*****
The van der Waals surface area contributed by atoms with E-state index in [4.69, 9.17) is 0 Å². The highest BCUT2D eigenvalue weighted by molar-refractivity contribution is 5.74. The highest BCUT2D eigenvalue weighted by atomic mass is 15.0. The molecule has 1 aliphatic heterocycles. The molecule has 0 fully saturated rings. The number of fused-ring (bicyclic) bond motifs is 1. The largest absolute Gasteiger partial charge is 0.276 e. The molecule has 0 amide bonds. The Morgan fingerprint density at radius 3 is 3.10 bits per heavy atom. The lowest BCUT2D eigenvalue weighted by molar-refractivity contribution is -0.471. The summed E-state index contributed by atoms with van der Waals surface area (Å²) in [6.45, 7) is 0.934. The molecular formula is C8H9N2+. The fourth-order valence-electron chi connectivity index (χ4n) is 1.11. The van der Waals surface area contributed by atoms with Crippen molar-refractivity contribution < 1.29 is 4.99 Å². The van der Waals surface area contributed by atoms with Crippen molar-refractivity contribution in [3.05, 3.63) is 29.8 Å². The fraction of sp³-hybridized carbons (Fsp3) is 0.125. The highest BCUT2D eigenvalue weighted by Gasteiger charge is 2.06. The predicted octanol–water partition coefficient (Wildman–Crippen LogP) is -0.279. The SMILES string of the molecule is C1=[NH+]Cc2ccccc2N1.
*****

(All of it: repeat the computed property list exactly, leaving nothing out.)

The van der Waals surface area contributed by atoms with E-state index in [4.69, 9.17) is 0 Å². The highest BCUT2D eigenvalue weighted by molar-refractivity contribution is 5.74. The highest BCUT2D eigenvalue weighted by atomic mass is 15.0. The molecule has 1 aliphatic heterocycles. The molecule has 0 fully saturated rings. The number of fused-ring (bicyclic) bond motifs is 1. The largest absolute Gasteiger partial charge is 0.276 e. The molecule has 0 amide bonds. The Morgan fingerprint density at radius 3 is 3.10 bits per heavy atom. The lowest BCUT2D eigenvalue weighted by molar-refractivity contribution is -0.471. The summed E-state index contributed by atoms with van der Waals surface area (Å²) in [6.45, 7) is 0.934. The molecular formula is C8H9N2+. The fourth-order valence-electron chi connectivity index (χ4n) is 1.11. The van der Waals surface area contributed by atoms with Crippen molar-refractivity contribution < 1.29 is 4.99 Å². The van der Waals surface area contributed by atoms with Crippen molar-refractivity contribution in [3.05, 3.63) is 29.8 Å². The fraction of sp³-hybridized carbons (Fsp3) is 0.125. The highest BCUT2D eigenvalue weighted by Gasteiger charge is 2.06. The predicted octanol–water partition coefficient (Wildman–Crippen LogP) is -0.279. The SMILES string of the molecule is C1=[NH+]Cc2ccccc2N1.